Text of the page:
Recruitment and pay data is expected to be shared in a bid to close the gender imbalance gap amongst workforces in the technology sector.
Employers in the UK across various services including technology, media and telecoms have shown their commitment to improving diversity of IT staff in the workplace by joining forces to make change.
Almost 100 of the country’s biggest employers in computing have signed up to the Tech Talent Charter, which requires businesses to share recruitment and gender pay data for their staff however there are no fixed targets to improve the overall diversity.
Large companies such as Google and Uber are amongst those that have shed light on the inequality and lack of diversity in the workplace and the technology sector specifically, following a string of scandals from each.
As a result, businesses are focusing their attention on the dominant male proportion of technology professionals and bringing more women in to even out the playing field.
Workplace diversity awareness has vastly increased following a push by politicians to improve the way companies report gender pay and employment imbalances.
The Department for Digital, Culture, Media and Sport will only provide a small proportion of funding, focusing on collecting data about the pay and recruitment of women in tech.
Just 17% of technology specialists across the UK were women in 2015, according to the British Computer Society’s Chartered Institute for IT.
However, it is not all bad news for gender inequality and diversity in the workplace as almost 28% of board positions across FTSE companies are occupied by women, which is a tremendous increase of 12.5% since 2011.
Furthermore, the amount of men has also significantly decreased on FTSE boards with the total number of board members plummeting from 152 to just 8.
Sir Philip Hampton said: “We must now renew commitment to this important issue for UK business to fully harness the under-utilised potential of the many talented women in the workplace.”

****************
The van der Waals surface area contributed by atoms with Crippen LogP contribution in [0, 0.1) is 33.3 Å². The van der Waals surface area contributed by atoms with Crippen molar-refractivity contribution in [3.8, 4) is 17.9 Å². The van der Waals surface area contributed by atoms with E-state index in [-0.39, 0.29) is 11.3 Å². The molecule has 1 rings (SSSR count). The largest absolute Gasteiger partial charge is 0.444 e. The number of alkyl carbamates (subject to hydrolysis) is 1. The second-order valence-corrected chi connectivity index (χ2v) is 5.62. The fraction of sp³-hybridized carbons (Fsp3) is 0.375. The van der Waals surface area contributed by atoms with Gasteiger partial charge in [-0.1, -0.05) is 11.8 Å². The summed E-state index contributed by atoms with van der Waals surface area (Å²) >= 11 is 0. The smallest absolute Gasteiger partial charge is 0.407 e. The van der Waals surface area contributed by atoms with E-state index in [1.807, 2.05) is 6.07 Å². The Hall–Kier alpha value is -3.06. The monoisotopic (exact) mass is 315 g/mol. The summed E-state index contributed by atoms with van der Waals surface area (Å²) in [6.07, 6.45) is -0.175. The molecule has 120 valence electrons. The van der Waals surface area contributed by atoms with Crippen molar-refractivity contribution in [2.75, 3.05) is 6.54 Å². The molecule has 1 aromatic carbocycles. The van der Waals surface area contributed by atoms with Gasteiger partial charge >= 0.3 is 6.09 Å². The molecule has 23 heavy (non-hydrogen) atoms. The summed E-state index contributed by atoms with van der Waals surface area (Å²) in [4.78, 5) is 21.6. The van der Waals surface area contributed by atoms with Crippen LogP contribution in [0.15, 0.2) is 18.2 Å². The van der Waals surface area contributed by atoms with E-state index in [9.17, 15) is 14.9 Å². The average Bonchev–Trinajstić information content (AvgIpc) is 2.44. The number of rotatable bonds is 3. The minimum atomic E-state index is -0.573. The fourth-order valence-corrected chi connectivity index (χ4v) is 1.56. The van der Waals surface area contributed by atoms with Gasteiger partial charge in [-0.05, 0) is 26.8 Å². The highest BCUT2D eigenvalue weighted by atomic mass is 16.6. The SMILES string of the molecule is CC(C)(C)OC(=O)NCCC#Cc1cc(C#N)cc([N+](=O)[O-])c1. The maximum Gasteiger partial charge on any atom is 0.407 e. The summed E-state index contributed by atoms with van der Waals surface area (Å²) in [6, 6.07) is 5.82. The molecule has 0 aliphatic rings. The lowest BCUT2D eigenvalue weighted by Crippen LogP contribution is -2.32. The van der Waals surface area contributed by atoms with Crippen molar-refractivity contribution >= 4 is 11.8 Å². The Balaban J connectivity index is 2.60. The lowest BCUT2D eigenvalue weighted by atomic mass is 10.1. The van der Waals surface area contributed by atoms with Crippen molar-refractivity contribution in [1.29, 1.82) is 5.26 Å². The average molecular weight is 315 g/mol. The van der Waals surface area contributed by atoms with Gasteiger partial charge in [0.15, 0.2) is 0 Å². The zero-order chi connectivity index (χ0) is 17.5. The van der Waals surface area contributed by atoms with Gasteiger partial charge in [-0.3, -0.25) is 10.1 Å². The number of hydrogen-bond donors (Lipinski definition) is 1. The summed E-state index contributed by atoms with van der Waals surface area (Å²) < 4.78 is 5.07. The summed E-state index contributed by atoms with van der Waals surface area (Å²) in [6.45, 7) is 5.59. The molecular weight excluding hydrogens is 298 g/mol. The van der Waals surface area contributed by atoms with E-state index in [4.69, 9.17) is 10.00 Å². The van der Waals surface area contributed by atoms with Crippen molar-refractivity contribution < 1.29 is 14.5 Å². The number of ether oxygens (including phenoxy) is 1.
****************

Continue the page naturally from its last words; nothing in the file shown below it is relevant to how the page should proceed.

Diversity has been a challenge for many years across various sectors with the technology sector being a real talking point as the government aims to encourage the younger generation to take on STEM subjects and look into career opportunities.
In the recent Budget Philip Hammond announced the boost digital skills and STEM sector would get, which aims to close this diversity gap that has mounted within companies.
Those in the field support these efforts in the budget, agreeing that diversity is highly important in the workplace.
HP has demonstrated its commitment to encouraging this development across the technology industry by introducing a ‘Returners Program’ that focuses on encouraging women back in the workplace.
George Brasher, Managing Director for HP UK and Ireland said: “Diversity helps drive new business, fuel innovation, and attract and attain the best employees. Words are not enough; we need meaningful actions to drive change.
“That is why the Tech Talent Charter is so important in the UK and why we are delighted to be a founder signatory. We have to work together as an industry to address the dire diversity imbalance within UK tech.
“As a starting point HP will commit to hiring a minimum of 50% female interns each year and we are introducing a “Returners Program” which will focus on encouraging women back into the workplace through fixed term maternity cover, which we hope will in turn lead to permanent positions.”
All UK companies and public sector organisations with 250 or more employees must produce a report regarding gender diversity data, including difference in salaries, wages and bonuses by April next year.
The initiative was originally launched two years ago, which brought on global tech giants including BT, Cisco, Deloitte, HP, Dell and the BBC after the government gave backing to the project in the new digital strategy commissioned this year.